If you are having symptoms of Essential Tremor, you should seek the care of a neurologist. During the evaluation, your doctor will ask you questions about your health, your family medical history, medicines you may be taking, and any surgeries you have had. You should tell your doctor about factors that worsen or alleviate the tremor.
The doctor will perform a thorough evaluation, noting what part of your body is affected by tremor, when it occurs, and if there is evidence of other features that could indicate a movement disorder other than ET. Imaging tests such as MRI and CT scans are not helpful in diagnosing Essential Tremor, but they may be performed to rule out other possible tremor causes.
Besides Essential Tremor, What Else Causes Tremors?
Tremors can be caused by a variety of other conditions or lifestyle factors. What differentiates them is the timing of the tremor. It is important to ascertain whether the tremors occur at rest, with sustained posture, or with certain movements.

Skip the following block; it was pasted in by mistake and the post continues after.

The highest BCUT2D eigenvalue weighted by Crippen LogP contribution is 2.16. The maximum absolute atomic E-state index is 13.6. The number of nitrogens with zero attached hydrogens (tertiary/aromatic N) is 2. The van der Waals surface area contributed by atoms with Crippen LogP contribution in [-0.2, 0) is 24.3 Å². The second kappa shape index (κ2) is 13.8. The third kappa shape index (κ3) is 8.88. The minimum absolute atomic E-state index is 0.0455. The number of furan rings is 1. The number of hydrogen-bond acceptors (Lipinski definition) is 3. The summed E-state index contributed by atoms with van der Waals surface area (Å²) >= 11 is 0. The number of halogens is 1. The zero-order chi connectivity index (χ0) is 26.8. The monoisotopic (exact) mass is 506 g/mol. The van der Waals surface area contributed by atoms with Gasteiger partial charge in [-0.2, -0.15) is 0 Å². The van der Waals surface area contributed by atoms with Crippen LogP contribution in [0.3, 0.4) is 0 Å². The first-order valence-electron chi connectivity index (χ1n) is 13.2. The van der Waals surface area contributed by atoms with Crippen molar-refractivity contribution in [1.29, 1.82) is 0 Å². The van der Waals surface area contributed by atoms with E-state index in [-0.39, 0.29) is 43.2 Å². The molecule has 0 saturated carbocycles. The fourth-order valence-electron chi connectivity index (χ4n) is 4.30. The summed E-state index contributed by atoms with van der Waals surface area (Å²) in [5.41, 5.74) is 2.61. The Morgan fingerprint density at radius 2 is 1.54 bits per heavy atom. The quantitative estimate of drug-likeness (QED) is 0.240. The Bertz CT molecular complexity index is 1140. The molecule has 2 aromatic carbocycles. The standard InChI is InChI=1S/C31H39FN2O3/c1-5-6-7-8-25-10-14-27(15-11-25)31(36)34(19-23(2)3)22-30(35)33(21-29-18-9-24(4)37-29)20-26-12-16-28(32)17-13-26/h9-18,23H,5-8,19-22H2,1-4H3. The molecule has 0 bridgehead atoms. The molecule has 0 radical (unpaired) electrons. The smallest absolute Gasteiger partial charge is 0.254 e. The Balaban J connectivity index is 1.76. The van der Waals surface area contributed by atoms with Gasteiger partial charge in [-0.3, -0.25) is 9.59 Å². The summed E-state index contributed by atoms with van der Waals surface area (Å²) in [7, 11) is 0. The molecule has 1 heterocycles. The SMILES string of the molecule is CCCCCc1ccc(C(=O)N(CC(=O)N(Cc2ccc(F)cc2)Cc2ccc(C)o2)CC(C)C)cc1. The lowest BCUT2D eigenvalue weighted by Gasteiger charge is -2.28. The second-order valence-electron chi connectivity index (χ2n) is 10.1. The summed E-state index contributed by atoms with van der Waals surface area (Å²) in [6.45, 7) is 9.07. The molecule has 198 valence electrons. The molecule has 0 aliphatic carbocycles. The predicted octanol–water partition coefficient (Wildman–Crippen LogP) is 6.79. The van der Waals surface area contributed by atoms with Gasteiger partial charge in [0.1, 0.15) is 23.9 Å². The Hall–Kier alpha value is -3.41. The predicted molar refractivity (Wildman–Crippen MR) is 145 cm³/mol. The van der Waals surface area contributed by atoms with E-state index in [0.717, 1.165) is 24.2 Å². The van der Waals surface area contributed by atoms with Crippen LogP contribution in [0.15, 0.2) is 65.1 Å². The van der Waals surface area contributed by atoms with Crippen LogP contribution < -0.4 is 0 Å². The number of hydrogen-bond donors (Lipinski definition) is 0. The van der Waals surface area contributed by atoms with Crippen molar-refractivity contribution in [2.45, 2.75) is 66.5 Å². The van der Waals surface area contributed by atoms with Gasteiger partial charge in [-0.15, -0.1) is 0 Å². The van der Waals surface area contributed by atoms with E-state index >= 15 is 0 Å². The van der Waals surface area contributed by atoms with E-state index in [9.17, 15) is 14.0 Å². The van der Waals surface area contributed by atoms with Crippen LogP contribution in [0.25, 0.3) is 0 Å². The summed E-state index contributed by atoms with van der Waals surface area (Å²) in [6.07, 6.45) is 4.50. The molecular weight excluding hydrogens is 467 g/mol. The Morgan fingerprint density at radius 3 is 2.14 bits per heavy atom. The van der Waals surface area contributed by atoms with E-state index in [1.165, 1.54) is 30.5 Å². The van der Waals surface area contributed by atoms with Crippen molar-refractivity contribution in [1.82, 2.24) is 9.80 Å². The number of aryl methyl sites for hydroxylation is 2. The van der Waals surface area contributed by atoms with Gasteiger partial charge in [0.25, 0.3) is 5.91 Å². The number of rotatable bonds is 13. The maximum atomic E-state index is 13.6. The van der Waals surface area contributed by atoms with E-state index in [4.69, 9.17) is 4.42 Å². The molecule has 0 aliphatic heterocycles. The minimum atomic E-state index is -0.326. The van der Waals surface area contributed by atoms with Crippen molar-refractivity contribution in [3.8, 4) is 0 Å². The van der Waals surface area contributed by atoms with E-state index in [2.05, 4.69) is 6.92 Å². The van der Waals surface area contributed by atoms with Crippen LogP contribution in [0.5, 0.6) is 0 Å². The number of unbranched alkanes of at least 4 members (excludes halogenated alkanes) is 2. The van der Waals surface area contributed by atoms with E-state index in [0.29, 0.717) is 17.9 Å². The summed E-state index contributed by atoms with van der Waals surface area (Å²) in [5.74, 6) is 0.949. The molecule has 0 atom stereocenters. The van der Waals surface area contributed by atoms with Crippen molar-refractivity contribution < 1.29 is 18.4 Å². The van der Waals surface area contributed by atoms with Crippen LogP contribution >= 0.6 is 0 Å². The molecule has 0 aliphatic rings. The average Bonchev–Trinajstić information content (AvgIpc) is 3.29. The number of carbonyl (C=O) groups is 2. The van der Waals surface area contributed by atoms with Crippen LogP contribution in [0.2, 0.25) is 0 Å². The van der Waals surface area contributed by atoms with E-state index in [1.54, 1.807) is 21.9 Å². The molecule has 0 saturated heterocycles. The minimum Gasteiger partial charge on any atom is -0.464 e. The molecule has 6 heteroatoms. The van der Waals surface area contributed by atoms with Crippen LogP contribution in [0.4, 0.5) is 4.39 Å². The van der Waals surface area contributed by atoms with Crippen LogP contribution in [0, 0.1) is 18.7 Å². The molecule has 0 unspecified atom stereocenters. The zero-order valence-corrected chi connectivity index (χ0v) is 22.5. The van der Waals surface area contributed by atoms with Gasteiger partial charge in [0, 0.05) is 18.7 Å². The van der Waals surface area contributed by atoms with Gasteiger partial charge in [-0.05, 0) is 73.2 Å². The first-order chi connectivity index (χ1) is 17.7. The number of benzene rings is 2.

Several different types of medications and drugs may cause tremor. These include:
- Alcohol (chronic use)
- Antiarrythmia drugs - like amiodarone (Cordarone), procainamide (Procanbid)
- Anticonvulsants - seizure drugs, such as phenytoin (Dilantin) and carbamazepine (Carbatrol or Tegretol)
- Lithium - especially when combined with other medications such as anticonvulsants or antidepressants
- Albuterol (Proventil or Ventolin) - an asthma drug sold
- Methylphenidate (Ritalin)
- Pseudoephedrine (Sudafed)
- Certain antidepressants like fluoxetine (Prozac), nortriptyline (Pamelor), paroxetine (Paxil),sertaline (Zoloft), and others
Other causes of tremor may include: Low blood sugar